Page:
Liza Featherstone writes a kind of political advice column for The Nation. In the February 20 issue, "Walking on Eggshells" writes Featherstone to complain about a woman "of public prominence" who "uses politics as a form of bullying." To be specific, the unnamed woman singles out people she hates, criticizes their every mistake, and encourages others in her organization to "pile on." Her bullying behavior "has thrown at least one political organization into disarray," or so Walking claims. This is a tantalizing glimpse at left-on-left bullying that inspires Featherstone to comment on "a huge problem in our movements right now." To begin with, "people on the left feel paralyzed and scared" amid right-wing ascendancy, and on top of that "progressives are blaming their political impotence on one another." This isn't new behavior, even on the left, Featherstone notes, but as many others have noted "social media rewards this behavior" in some new way because "its neoliberal incentives favor those who come up with the most attention-getting insults." On the left, bullies "use a variety of hot-button emotional issues, all genuinely important -- Syria, racism, sexism and the recent U.S. election -- to foment division and denounce others for not having exactly the right position." Such people should be shunned as much as possible, regardless of whatever power or prominence they enjoy. Addressing Walking's complaint, Featherstone advises, "This person would relish a public battle, and you must not give this satisfaction." If she's a leader, it may be time to form a new group. The key is to ignore the bully as much as possible. "Bullies thrive on getting a reaction, especially a negative one," Featherstone advises, "Block her on social media ... do your best to ignore her baiting, even in public.We simply don't have time for such people."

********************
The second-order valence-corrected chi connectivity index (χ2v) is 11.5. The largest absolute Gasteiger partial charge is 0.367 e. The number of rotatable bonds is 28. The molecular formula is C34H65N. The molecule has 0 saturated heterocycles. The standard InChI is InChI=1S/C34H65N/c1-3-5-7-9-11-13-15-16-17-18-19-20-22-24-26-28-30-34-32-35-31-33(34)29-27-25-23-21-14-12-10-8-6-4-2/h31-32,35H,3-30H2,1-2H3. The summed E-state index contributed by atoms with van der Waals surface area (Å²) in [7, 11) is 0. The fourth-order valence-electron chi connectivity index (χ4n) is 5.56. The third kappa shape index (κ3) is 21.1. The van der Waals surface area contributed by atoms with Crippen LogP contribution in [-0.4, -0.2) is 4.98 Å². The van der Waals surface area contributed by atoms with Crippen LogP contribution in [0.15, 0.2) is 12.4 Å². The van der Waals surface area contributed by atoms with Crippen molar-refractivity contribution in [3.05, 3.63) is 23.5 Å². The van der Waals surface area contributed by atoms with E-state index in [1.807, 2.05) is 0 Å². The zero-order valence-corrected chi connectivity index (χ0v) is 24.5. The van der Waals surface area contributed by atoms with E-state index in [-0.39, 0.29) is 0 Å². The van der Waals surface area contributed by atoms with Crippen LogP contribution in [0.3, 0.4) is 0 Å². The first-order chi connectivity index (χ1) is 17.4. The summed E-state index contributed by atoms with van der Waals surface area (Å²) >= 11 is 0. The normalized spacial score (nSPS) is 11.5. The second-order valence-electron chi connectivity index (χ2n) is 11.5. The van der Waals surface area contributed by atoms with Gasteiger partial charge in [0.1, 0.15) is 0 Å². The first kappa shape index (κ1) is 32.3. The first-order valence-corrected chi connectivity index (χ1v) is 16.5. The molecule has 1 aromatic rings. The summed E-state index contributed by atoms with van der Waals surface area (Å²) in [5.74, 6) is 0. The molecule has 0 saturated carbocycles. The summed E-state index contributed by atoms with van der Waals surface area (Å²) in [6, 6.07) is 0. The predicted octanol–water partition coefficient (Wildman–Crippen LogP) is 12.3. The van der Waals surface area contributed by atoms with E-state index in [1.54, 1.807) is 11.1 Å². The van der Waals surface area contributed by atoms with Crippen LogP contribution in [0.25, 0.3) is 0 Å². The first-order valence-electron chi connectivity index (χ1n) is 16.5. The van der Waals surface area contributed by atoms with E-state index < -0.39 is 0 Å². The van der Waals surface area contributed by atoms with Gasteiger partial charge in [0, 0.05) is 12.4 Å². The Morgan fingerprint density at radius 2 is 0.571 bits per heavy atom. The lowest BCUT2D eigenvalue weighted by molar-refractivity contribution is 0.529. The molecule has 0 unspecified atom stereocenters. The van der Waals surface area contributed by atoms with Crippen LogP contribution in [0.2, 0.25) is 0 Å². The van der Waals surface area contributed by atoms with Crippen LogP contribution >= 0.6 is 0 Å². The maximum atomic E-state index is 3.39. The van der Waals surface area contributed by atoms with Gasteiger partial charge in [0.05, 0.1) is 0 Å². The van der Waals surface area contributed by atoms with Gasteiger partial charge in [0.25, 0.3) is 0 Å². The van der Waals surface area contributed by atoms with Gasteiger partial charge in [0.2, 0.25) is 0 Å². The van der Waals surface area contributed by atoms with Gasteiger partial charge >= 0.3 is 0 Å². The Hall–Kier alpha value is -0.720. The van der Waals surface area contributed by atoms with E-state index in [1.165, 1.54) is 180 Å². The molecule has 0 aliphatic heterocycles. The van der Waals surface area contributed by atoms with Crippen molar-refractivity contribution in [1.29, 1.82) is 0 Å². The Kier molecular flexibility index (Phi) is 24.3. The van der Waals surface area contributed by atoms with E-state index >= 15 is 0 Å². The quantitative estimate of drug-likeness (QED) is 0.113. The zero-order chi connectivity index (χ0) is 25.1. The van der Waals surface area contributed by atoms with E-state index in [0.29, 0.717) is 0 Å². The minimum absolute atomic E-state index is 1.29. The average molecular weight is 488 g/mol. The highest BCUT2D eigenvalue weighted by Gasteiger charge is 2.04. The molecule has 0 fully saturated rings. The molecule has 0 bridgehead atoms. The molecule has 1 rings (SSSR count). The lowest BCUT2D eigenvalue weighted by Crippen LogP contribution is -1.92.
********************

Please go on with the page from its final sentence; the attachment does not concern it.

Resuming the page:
Here the devil's advocate must ask, "But do the bullies really have as much time for you as you assume?"What, exactly, is this particular bully trying to accomplish? Is she trying to accomplish anything other than trolling people in order to get a kick out of the negative reaction? Most likely she is. Attempting to describe political bullies in general, Featherstone says two potentially contradictory things. Bullies "feel everyone is wrong except them, and they're temperamentally disposed to thrive on pointless infighting." But is the infighting pointless to the bully? Couldn't perceived bullying be a reaction to a presumption of pointlessnes? Couldn't there be something more substantial behind supposed bullying than the trollish narcissism Featherstone implies? If bullying appears to express contempt for a person, could that contempt be merited? Bullying, if we must call it that, may be exacerbated by 21st century social media, but it may also be motivated a greater sense of urgency to things in our time. This is an anxious but also an impatient age, and as anxiety increases so will impatience with those who don't seem to share an appropriate sense of urgency. It begins not only with Tea Party anger at the Obama administration, but also with Democratic anger at Republican obstructionism. That anger has intensified now that Republicans appear hypocritically to protest Democratic obstructionism against the Trump administration, while Republicans in turn see hypocrisy in obstructive tactics that Democrats seemed recently to think were wrong on principle. In both cases, an essentially democratic sensibility rages against the entitled attitude of liberalism and its "conservative" cousin, their refusal to see election results ( i.e. the will of the people de jure or de facto) as reasons to rethink their positions or prejudices -- or in simpler terms, their refusal to let winners rule. The American system tends to privilege the sovereign conscience, while our postmodern culture probably hardens an "accept me as I am" stubbornness to which many cases of supposed bullying between or within parties probably are reactions. The fact that people perceive more pervasive bullying in political life -- liberals naturally play canaries in the mineshaft here -- should be a hint that this bullying isn't just a matter of unhealthy individual pathologies. They are more likely reminders that, howevermuch liberals have tried, with some success in more peaceful and prosperous times, to soften the blunt force of politics, coercion, crudely expressed or otherwise, is an inevitable element of politics, and a necessary one in any polity where decisions are made and carried out without unanimity of opinion. In recent times, however, our culture has grown more resentful of coercion, but more recently still conditions have provoked a sense of coercive urgency in many Americans that makes that resentment more resentful. If you can follow that, then you might understand why we seem to have more bullying, and why you might feel a bullying mood yourself sometimes. For those who only see themselves as victims of bullying, things probably won't get easier anytime soon.